You can actually do the work, or you can fake it and try to make an easy buck. It doesn’t matter what industry or profession you’re in. Athletes cheat. Accountant cut corners. Political consultants adjust poll numbers. Teachers hire surrogates to take their certifications for them. And yes, social media gurus make up magic equations that promise to measure everything from ROI to the value of a like.
In an era of customer self-realization and engagement, excellent customer service and technological advantage is not enough. Innovation and development based on generic drivers does little more than just that; create generic companies.
I miss all the news that fit to print -- not all the news, and pseudo-news, and churnalism, and press releases published verbatim, and gossip, and updates to gossip, and galleries, and listicles that drive just one more page view.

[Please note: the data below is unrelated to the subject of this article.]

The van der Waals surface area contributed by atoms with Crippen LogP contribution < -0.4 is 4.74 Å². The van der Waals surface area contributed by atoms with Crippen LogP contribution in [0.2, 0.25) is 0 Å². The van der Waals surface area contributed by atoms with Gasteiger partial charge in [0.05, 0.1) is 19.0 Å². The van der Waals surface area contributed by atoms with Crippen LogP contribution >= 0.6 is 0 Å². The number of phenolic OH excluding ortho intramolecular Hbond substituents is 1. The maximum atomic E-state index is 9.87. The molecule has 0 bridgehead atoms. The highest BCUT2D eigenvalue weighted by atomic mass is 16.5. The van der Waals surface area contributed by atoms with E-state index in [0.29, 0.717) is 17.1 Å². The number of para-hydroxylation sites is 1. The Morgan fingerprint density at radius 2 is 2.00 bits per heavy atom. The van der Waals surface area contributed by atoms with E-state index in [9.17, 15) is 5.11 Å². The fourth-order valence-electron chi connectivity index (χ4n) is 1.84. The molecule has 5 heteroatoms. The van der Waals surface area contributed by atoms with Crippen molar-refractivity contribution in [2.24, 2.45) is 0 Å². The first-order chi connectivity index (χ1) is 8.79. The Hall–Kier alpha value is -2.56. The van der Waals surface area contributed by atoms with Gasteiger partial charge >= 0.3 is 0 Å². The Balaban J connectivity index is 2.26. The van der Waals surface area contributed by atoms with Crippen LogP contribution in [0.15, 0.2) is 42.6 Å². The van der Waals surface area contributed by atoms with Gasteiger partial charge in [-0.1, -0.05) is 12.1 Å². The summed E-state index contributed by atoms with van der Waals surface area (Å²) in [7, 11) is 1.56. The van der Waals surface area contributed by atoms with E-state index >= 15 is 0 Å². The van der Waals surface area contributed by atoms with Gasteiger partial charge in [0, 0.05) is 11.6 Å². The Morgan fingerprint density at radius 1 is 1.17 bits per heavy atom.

The ability to interrogate and make decisions based on consumer data from social media is a key 2013 priority for European bankers according to a survey from the European Financial Management Association (Efma) and the Fair Isaac Corporation (Fico). The survey of credit risk professionals from 27 European countries found that analysing these data to better understand consumer needs was a priority for 54% of respondents.
By now, every CMO understands the need to build a data-driven marketing team. But how do you do it? In this post I share Marketo’s tips about the staff and skills you need to develop, as well as how to create a culture of metrics and accountability.
The concept of knowledge management is purely an academic topic and has very little relevancy to the real world. When consultants start promoting it as if it is the central piece of strategy or oganization, I have a problem with it.
Here are a few lessons Gaius Julius Caesar might have taught us were he alive today. He ultimately met a pretty brutal end, but until that point, the guy was so successful that his last name became synonymous with “Emperor”. (Point of note: the titles “Czar” and “Kaiser” come from the name ”Caesar.”)